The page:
That, indeed, could be Rabbi Lau’s opinion.  It also could express his personal wishes.  But is it in the best interests of Israel which remains dependent on many aspects of diaspora support to castigate the Minister of Education for the visit?  Did Bennett’s visit to the Schechter School have any negative effect either on Israel or Rabbi Lau’s constituency?  What undoubtedly did have an effect was on the attitudes of at least some Jews in the U.S. who were offended by those remarks and then perhaps altered their support for the cause of Zionism and the State of Israel.

This is one example of many but it illustrates the point.  Sometimes it is important to keep quiet for the good and welfare of the country

To bring the issue to today, David Makovsky, a senior fellow at the Washington Institute for Near East Policy and Dov S. Zakheim, Senior Adviser at the Center for Strategic and International Studies and a former Under Secretary of Defense in the G.W. Bush Administration, 2001-2004 (both of whom are Orthodox Jews) penned an opinion piece in Ha’aretz which posited that:

“The crisis with U.S. Jews is a national security issue for Israel. The current crisis emanating from the Israeli government’s decision to freeze an agreement enabling non-Orthodox services at the Western Wall and renewed attempts to refuse recognition of conversions conducted by many Modern Orthodox and all non-Orthodox rabbis has been framed as a clash between Israel and Diaspora Jewry. This is an accurate but insufficient characterization. In fact, these developments represent a national security issue for Israel that should widely resonate inside the country.”

“One cannot assume that such support (i.e. of American Jewry for Israel) is a given in the years ahead. Challenges unanticipated today could put considerable strain on the U.S.-Israel relationship. To add to that strain religious issues of access and conversion is nothing less than foolhardy, especially given the ongoing attenuation of American Jewish ties to Israel amid a generational decline in affiliation to Jewish institutional life.”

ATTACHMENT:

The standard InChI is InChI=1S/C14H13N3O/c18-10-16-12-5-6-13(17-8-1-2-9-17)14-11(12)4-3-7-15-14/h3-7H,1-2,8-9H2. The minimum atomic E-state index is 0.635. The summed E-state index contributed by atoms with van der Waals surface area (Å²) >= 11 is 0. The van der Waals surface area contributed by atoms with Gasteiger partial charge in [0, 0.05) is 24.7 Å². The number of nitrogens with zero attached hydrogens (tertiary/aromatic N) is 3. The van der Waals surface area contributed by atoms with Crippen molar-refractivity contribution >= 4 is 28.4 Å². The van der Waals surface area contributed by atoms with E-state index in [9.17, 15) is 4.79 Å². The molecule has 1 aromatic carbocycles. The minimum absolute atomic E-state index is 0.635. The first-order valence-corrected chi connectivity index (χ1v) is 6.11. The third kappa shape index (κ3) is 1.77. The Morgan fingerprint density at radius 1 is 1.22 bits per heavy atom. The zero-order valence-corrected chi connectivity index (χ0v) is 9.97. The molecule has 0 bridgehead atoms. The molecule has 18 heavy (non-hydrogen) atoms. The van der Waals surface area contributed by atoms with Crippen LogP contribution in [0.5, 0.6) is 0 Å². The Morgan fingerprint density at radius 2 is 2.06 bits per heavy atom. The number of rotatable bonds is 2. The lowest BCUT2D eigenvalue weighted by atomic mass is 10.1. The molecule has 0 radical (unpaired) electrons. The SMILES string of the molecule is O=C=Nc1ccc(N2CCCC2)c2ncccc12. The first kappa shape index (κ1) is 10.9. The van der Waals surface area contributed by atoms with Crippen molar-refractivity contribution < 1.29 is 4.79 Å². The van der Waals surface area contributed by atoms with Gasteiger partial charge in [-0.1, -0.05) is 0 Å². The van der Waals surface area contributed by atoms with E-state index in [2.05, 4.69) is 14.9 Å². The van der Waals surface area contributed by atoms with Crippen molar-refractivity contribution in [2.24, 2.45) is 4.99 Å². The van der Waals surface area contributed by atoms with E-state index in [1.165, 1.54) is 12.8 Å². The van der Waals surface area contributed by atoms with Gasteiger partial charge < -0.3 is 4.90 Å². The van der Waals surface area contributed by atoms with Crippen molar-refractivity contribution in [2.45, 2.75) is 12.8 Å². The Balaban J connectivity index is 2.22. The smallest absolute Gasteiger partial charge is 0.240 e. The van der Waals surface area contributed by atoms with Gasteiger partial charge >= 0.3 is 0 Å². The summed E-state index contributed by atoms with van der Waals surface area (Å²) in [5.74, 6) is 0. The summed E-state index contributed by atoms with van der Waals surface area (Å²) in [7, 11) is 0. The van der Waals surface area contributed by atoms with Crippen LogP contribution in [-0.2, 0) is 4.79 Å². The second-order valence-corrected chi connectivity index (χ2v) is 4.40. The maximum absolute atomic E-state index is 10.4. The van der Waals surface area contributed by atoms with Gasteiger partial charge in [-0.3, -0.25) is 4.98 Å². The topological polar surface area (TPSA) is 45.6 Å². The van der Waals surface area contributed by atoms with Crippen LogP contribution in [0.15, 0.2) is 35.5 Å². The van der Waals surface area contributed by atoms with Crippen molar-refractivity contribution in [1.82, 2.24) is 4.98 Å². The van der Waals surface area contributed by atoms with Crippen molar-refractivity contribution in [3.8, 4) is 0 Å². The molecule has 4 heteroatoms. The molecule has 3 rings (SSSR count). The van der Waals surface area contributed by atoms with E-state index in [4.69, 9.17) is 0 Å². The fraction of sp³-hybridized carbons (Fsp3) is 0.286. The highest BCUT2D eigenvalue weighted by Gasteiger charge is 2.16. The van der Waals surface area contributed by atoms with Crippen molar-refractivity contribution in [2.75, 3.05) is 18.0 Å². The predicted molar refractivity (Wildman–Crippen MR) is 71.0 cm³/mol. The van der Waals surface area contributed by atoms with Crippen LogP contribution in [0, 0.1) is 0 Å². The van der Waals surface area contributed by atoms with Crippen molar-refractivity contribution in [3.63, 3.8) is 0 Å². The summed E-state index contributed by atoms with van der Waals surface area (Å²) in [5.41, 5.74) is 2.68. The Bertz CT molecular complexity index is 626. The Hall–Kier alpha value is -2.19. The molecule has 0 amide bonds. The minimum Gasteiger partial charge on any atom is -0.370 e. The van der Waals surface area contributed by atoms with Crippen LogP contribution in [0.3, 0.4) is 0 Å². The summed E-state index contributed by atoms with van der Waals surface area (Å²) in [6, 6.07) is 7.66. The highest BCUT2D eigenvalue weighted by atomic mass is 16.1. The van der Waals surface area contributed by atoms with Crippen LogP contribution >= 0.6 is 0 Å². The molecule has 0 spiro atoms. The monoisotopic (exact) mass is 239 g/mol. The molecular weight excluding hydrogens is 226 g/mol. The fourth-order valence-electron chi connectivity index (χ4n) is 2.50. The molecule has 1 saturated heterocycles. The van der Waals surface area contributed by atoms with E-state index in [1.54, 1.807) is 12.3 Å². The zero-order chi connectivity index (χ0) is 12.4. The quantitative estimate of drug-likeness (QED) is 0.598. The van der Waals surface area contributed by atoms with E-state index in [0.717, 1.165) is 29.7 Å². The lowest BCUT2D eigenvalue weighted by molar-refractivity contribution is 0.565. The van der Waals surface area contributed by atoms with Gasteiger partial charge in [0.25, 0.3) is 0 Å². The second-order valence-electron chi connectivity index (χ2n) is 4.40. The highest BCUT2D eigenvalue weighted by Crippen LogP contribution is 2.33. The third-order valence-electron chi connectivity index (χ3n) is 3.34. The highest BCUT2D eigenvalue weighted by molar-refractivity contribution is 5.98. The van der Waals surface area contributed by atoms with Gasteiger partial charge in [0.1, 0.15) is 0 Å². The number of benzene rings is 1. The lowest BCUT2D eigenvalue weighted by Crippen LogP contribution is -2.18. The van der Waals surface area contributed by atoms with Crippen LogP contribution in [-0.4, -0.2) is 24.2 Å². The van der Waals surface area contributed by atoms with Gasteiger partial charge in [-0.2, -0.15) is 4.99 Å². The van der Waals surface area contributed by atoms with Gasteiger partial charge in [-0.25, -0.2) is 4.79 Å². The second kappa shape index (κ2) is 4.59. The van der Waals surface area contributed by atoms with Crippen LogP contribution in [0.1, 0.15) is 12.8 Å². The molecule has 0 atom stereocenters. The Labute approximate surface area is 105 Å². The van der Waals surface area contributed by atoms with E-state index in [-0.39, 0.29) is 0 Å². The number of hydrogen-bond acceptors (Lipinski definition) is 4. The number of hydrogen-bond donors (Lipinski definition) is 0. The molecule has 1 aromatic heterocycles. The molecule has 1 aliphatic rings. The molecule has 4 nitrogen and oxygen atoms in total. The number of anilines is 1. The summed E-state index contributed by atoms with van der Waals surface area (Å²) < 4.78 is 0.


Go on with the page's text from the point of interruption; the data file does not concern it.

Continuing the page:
There are those who have said to me:  “Once again it all boils down to money, that we should exchange our beliefs for political support and financial aid.”  But that begs the question.  Putting it in those terms moves the issue to the divergence of opinions and wishes but fails to recognize the convergence of interests.  It is only when the discussion is based on the convergence of interests that the leadership can stay away from statements that separate the two communities rather than unite them.

To paraphrase the late Italo Calvino: A human being becomes human not through the casual convergence of certain biological conditions, but through an act of will and love on the part of two people whose connection is based on shared interests. Distancing ourselves from the diaspora in the name of protecting religious fidelity is at best shortsighted and, at worst, simply destructive.  When it comes to Israel and the diaspora all that is important is acting on shared interests and keeping opinions and wishes to ourselves.  That is how we will mitigate the threat of divergence.

About the Author
Sherwin Pomerantz is a native New Yorker, who lived and worked in Chicago for 20 years before coming to Israel in 1984. An industrial engineer with advanced degrees in mechanical engineering and business, he is President of Atid EDI Ltd., a 29 year old Jerusalem-based economic development consulting firm which, among other things, represents the regional trade and investment interests of a number of US states, regional entities and Invest Hong Kong. A past national president of the Association of Americans & Canadians in Israel, he is also Immediate Past Chairperson of the Israel Board of the Pardes Institute of Jewish Studies and a Board Member of the Israel-America Chamber of Commerce. His articles have appeared in various publications in Israel and the US.